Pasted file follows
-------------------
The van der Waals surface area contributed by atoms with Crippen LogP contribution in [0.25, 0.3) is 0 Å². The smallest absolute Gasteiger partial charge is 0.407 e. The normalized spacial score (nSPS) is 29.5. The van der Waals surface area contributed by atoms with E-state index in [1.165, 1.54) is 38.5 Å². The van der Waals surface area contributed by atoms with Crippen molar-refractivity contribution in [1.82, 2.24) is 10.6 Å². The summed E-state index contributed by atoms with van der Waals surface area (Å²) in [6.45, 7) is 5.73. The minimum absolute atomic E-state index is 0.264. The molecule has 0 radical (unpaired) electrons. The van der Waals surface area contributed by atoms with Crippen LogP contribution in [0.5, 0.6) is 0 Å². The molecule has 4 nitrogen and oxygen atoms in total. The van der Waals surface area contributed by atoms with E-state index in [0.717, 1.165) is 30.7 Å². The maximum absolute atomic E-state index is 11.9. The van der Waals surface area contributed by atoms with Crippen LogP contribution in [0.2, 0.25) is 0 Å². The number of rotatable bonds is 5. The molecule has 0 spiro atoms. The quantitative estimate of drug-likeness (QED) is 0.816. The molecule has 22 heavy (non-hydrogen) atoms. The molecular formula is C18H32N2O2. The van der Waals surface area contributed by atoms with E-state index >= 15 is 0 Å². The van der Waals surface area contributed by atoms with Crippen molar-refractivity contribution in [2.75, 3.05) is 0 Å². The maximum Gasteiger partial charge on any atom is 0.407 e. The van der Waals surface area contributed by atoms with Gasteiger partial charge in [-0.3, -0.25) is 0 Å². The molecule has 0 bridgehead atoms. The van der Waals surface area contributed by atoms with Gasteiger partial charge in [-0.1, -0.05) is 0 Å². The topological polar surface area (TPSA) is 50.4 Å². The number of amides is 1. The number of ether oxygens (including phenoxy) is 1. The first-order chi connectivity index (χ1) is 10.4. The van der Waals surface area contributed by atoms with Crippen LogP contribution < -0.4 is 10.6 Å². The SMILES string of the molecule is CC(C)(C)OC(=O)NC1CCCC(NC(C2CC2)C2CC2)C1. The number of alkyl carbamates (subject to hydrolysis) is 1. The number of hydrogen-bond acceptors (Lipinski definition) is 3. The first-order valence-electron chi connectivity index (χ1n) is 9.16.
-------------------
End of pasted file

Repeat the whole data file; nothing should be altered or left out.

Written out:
The van der Waals surface area contributed by atoms with Crippen LogP contribution in [0.25, 0.3) is 0 Å². The smallest absolute Gasteiger partial charge is 0.407 e. The normalized spacial score (nSPS) is 29.5. The van der Waals surface area contributed by atoms with E-state index in [1.165, 1.54) is 38.5 Å². The van der Waals surface area contributed by atoms with Crippen molar-refractivity contribution in [1.82, 2.24) is 10.6 Å². The summed E-state index contributed by atoms with van der Waals surface area (Å²) in [6.45, 7) is 5.73. The minimum absolute atomic E-state index is 0.264. The molecule has 0 radical (unpaired) electrons. The van der Waals surface area contributed by atoms with Crippen LogP contribution in [0.5, 0.6) is 0 Å². The molecule has 4 nitrogen and oxygen atoms in total. The van der Waals surface area contributed by atoms with E-state index in [0.717, 1.165) is 30.7 Å². The maximum absolute atomic E-state index is 11.9. The van der Waals surface area contributed by atoms with Crippen LogP contribution in [0.2, 0.25) is 0 Å². The number of rotatable bonds is 5. The molecule has 0 spiro atoms. The quantitative estimate of drug-likeness (QED) is 0.816. The molecule has 22 heavy (non-hydrogen) atoms. The molecular formula is C18H32N2O2. The van der Waals surface area contributed by atoms with E-state index >= 15 is 0 Å². The van der Waals surface area contributed by atoms with Crippen molar-refractivity contribution in [2.75, 3.05) is 0 Å². The maximum Gasteiger partial charge on any atom is 0.407 e. The van der Waals surface area contributed by atoms with Gasteiger partial charge in [-0.3, -0.25) is 0 Å². The molecule has 0 bridgehead atoms. The van der Waals surface area contributed by atoms with Gasteiger partial charge in [-0.1, -0.05) is 0 Å². The topological polar surface area (TPSA) is 50.4 Å². The number of amides is 1. The number of ether oxygens (including phenoxy) is 1. The first-order chi connectivity index (χ1) is 10.4. The van der Waals surface area contributed by atoms with Crippen LogP contribution < -0.4 is 10.6 Å². The SMILES string of the molecule is CC(C)(C)OC(=O)NC1CCCC(NC(C2CC2)C2CC2)C1. The number of alkyl carbamates (subject to hydrolysis) is 1. The number of hydrogen-bond acceptors (Lipinski definition) is 3. The first-order valence-electron chi connectivity index (χ1n) is 9.16.